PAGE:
Please pray for safe travel.

Creighton Backpack Journalism crew
The group on our last day of bootcamp.

 

More to come,

Natalie

 

 

Long Days, Large Payoff

I remember a few years ago when I used to go to high school back in Texas. I remember having to wake up around 6:30 everyday just to get ready in the morning, then get to school an hour later and wait for class to start at 8. I would stay in that school the entire day until the very last class period at 4:30, go home to do my homework, and try to go to sleep at a reasonable time every weekday. It’s times like this week that make me think back to those high school days and think to myself: “How in the world did I manage to survive being in school all day everyday?!”

While waking up early and staying in a classroom all day has taken a toll on my spoiled, nap-riddled sleep schedule, I can still honestly say I’ve enjoyed every sleep deprived moment of this week. I’ve learned so much in the past few days, not about just film, editing, and videography as a whole from Nico Sandi, but also about feature writing from Carol Zuegner, as well as some ecclesiology lessons from Dr. John O’Keefe. It’s been a busy week jam packed with multiple lectures, lessons, and tutorials, and it’s been an incredible ride so far.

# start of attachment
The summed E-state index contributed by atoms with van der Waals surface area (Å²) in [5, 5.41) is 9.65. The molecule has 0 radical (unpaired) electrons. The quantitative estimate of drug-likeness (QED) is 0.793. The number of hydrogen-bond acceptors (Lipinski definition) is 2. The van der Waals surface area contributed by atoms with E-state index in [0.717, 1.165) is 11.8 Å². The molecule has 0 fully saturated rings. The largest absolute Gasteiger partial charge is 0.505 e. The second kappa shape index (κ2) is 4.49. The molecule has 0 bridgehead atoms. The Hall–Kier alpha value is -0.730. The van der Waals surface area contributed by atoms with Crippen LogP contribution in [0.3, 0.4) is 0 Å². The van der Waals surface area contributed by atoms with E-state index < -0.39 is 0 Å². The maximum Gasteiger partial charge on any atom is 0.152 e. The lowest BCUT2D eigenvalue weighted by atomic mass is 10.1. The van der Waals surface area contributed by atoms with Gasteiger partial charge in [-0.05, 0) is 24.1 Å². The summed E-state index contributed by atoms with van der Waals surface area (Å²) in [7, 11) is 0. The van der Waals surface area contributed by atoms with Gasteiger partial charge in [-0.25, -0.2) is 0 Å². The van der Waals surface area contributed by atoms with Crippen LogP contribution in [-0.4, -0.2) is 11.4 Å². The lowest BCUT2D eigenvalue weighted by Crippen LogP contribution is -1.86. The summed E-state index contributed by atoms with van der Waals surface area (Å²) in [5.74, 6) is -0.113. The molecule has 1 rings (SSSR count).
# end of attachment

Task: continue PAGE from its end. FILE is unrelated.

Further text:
This week has been especially great for me in terms of learning new things, because I’ve always been curious about how exactly a camera works. I never knew what ISO was, or how shutter speeds and the aperture affects shots, and how to balance all of these factors to get the picture/video you want. But after this week, I’ve gotten the main gist of how all of these things work, and how to use them effectively in film. I’m actually pretty sure I even had a dream about it at one point; I just couldn’t get it out of my mind after learning about it and seeing it in action every day! Additionally, Nico helped all of us out by giving us cheat sheets with different shots, as well as hints and tips when it comes to shooting, which has been immensely helpful this past week.

Cheat Sheets
Nico’s Handy Dandy Cheat Sheets: The most useful pieces of paper this week

I’m very excited to put everything that I’ve learned this week so far into use while we’re all in Arizona and Mexico. Everyone in our group is very talented and have been doing some awesome stuff as far as shooting and editing videos go, so I’m even more excited to see how well we’ll all work together as a team!

Information Overload